We understand that when it comes to designing a new restaurant fit out that at the start it can feel like a challenging experience. There is a great chance you will be busy working on plans daily, and new ideas always pop up. You will most likely be dealing with a lot of different contractors and have to stick to hospitality regulations and so forth. So where do you start, what is most important and how can you make better decisions.
To get the restaurant fit out you want it is usually all about working with the right people. Having trades people and equipment suppliers that suit you can even make your renovation an enjoyable and hopefully trouble free experience. Of course there will be some stress, after all you make big decisions with real money, but just remember you are working to turn your plan into reality and hopefully success. That is something to be excited about, not to be stressed about. On that happy note, here are a couple of tips that can help you get your fitout completed faster, with less hassle and hopefully the best chance of a busy future.
Flexibility can be a huge asset, especially in smaller restaurants and cafes. If you can move tables together for larger groups, and likewise break them apart for smaller ones, you can cater to a wider demographic. This can be planned for with the tables you choose and perhaps window or bar seating too. Mums groups, single business people with a laptop, gym groups having coffee after a workout, a local coffee drinker reading the paper (or looking at their phone more likely these days). If you can make all feel welcome you can attract a wider audience. Just remember your staff need to get around safely and quickly too, that leads to our next point.
With the goal of serving as many people as possible, it can be tempting to cram as many seats in your restaurant or café than is comfortable for everyone. This can cause problems such as poor service, excessive noise, and people getting bumped around as staff and guests squeeze by. We all know a café we don’t go to because it is too poky. One general rule of thumb when it comes to setting up dining tables is that each table should be spaced between 24 and 30 inches apart. This of course depends on seating styles. Booths, communal tables and bar seating can save space too. So while it is important to have ample seating, to much can make things awkward for staff and guests alike.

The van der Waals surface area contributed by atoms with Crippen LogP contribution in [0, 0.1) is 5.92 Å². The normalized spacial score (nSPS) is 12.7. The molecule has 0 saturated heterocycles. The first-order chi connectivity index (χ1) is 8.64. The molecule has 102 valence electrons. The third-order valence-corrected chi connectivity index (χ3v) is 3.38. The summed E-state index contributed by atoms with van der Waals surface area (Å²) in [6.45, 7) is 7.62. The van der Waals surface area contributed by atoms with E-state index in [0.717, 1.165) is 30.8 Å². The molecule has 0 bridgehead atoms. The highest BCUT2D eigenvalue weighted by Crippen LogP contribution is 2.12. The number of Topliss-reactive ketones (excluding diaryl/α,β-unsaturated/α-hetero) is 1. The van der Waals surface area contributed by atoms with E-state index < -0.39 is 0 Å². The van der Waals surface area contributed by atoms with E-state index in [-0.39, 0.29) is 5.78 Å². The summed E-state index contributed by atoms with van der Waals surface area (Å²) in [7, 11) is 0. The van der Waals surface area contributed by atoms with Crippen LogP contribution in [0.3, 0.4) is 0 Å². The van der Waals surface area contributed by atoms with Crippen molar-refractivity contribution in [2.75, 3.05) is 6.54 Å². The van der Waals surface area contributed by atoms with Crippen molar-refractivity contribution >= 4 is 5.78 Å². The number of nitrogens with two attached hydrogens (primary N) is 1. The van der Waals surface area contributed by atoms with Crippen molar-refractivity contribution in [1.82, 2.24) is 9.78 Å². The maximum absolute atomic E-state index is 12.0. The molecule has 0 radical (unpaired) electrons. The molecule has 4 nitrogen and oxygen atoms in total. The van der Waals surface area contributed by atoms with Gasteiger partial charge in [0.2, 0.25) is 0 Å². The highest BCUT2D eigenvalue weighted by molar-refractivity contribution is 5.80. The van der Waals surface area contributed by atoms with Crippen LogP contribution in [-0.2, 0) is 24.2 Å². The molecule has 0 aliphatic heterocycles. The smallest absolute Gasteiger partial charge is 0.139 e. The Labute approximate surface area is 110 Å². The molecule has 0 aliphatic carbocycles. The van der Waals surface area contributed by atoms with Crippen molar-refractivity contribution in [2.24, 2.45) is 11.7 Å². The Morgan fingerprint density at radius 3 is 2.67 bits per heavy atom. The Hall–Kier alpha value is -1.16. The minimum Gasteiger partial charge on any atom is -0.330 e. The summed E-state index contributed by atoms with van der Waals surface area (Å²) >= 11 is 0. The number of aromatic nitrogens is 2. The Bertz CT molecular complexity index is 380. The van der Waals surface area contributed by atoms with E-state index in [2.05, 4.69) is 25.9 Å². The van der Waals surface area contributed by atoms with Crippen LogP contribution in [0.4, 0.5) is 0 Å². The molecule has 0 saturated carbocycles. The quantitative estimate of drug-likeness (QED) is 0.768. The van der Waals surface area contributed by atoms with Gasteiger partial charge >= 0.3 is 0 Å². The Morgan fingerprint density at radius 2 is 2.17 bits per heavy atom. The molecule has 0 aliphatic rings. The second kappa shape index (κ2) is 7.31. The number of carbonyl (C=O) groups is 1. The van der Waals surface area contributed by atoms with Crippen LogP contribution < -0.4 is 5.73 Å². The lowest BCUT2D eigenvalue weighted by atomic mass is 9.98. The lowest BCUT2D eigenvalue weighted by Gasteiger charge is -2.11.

Kitchen / Coffee Preparation Areas
A lot of restaurant designs will start with the kitchen. The better set out your kitchen the faster and more efficiently your food can be delivered. I have never heard someone complain that their food always arrived too quickly.
Usually the kitchen area and service area, such as where coffee is made are joined. This makes it easy for staff to communicate away from clients and also creates just one service direction.
The equipment you choose for your kitchen and coffee / cake areas are often the most expensive investments. Again, flexibility can be key. Kitchen equipment that can be used for multiple tasks can save space, time and initial investment. Some coffee companies will supply you a coffee machine and grinder, again saving you money up front.
It is also important to choose the right display equipment if you have drinks, premade food such as sandwiches and cakes visible for clients to choose from. Glass door fridges for example let people see what you have, instead of having to read a menu. This is proven to increase sales of all these profit generating items.
Pre-Dining or Take Away Areas
There are too many restaurants that forget to allocate some of the floor space to an area that diners or take away customers can wait comfortably. Compare the idea of standing up, shuffling about as other customers come through to order, staff walk by carrying food and you just feel like a nuisance, to either sitting at a bar stool to the side, or in a window, or even resting on a couch with a drink while you wait for a table or for your takeaway coffee to be made. Where would you rather be?
This sort of plan can help again to make your café or restaurant less poky and more welcoming. These days you can even offer free wifi along with local papers / brochures etc to keep your waiting guests entertained.
Buy Cheap, Buy Twice
While it is definitely a fact that the cost of your fitout project can be daunting, the way you do it will likely effect the financial outcome of your business. So it is to see why some restaurant owners will sacrifice the quality of furniture and equipment and shop based on price. You should look for value, not price. In a restaurant environment, most items will face regular, rough usage, so if you buy cheap you will more likely have to buy twice, making cheaper products more expensive that meets the eye.
If you want to save money, before each purchase, think, do we really need this item. If so, choose the one that is going to last longer and perform the function it is required for well. Cheap products can break easier, produce lower quality food and drinks, frustrate your staff and lower the image of your establishment. If it is cheap and quality, great. If it is just cheap, leave it alone.